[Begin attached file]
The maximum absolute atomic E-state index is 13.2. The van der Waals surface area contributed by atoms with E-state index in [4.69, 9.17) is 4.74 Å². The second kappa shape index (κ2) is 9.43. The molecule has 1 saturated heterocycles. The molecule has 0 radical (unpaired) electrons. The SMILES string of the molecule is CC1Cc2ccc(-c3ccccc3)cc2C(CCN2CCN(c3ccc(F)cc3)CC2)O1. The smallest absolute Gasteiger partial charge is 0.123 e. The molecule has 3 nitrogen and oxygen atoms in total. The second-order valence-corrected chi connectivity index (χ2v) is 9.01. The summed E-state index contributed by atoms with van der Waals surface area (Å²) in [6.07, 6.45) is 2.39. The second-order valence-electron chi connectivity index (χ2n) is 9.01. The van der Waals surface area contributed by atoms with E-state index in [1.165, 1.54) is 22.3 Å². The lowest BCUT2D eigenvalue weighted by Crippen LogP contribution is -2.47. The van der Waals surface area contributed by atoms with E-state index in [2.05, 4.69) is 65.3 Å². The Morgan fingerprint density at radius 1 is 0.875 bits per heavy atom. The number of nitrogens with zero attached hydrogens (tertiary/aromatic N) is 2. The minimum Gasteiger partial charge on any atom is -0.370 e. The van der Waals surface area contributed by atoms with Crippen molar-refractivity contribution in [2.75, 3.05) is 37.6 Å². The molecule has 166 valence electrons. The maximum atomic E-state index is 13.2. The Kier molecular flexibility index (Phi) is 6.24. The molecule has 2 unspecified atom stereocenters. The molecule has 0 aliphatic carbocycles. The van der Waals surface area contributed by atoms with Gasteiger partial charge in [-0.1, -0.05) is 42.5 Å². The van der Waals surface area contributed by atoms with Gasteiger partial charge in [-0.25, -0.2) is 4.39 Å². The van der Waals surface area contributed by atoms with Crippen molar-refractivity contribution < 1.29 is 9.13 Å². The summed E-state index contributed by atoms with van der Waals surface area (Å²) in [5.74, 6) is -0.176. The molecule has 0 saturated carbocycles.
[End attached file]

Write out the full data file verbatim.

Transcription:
The maximum absolute atomic E-state index is 13.2. The van der Waals surface area contributed by atoms with E-state index in [4.69, 9.17) is 4.74 Å². The second kappa shape index (κ2) is 9.43. The molecule has 1 saturated heterocycles. The molecule has 0 radical (unpaired) electrons. The SMILES string of the molecule is CC1Cc2ccc(-c3ccccc3)cc2C(CCN2CCN(c3ccc(F)cc3)CC2)O1. The smallest absolute Gasteiger partial charge is 0.123 e. The molecule has 3 nitrogen and oxygen atoms in total. The second-order valence-corrected chi connectivity index (χ2v) is 9.01. The summed E-state index contributed by atoms with van der Waals surface area (Å²) in [6.07, 6.45) is 2.39. The second-order valence-electron chi connectivity index (χ2n) is 9.01. The van der Waals surface area contributed by atoms with E-state index in [1.165, 1.54) is 22.3 Å². The lowest BCUT2D eigenvalue weighted by Crippen LogP contribution is -2.47. The van der Waals surface area contributed by atoms with E-state index in [2.05, 4.69) is 65.3 Å². The Morgan fingerprint density at radius 1 is 0.875 bits per heavy atom. The number of nitrogens with zero attached hydrogens (tertiary/aromatic N) is 2. The minimum Gasteiger partial charge on any atom is -0.370 e. The van der Waals surface area contributed by atoms with Crippen molar-refractivity contribution in [2.75, 3.05) is 37.6 Å². The molecule has 166 valence electrons. The maximum atomic E-state index is 13.2. The Kier molecular flexibility index (Phi) is 6.24. The molecule has 2 unspecified atom stereocenters. The molecule has 0 aliphatic carbocycles. The van der Waals surface area contributed by atoms with Gasteiger partial charge in [-0.1, -0.05) is 42.5 Å². The van der Waals surface area contributed by atoms with Gasteiger partial charge in [-0.25, -0.2) is 4.39 Å². The van der Waals surface area contributed by atoms with Crippen molar-refractivity contribution < 1.29 is 9.13 Å². The summed E-state index contributed by atoms with van der Waals surface area (Å²) in [5.74, 6) is -0.176. The molecule has 0 saturated carbocycles.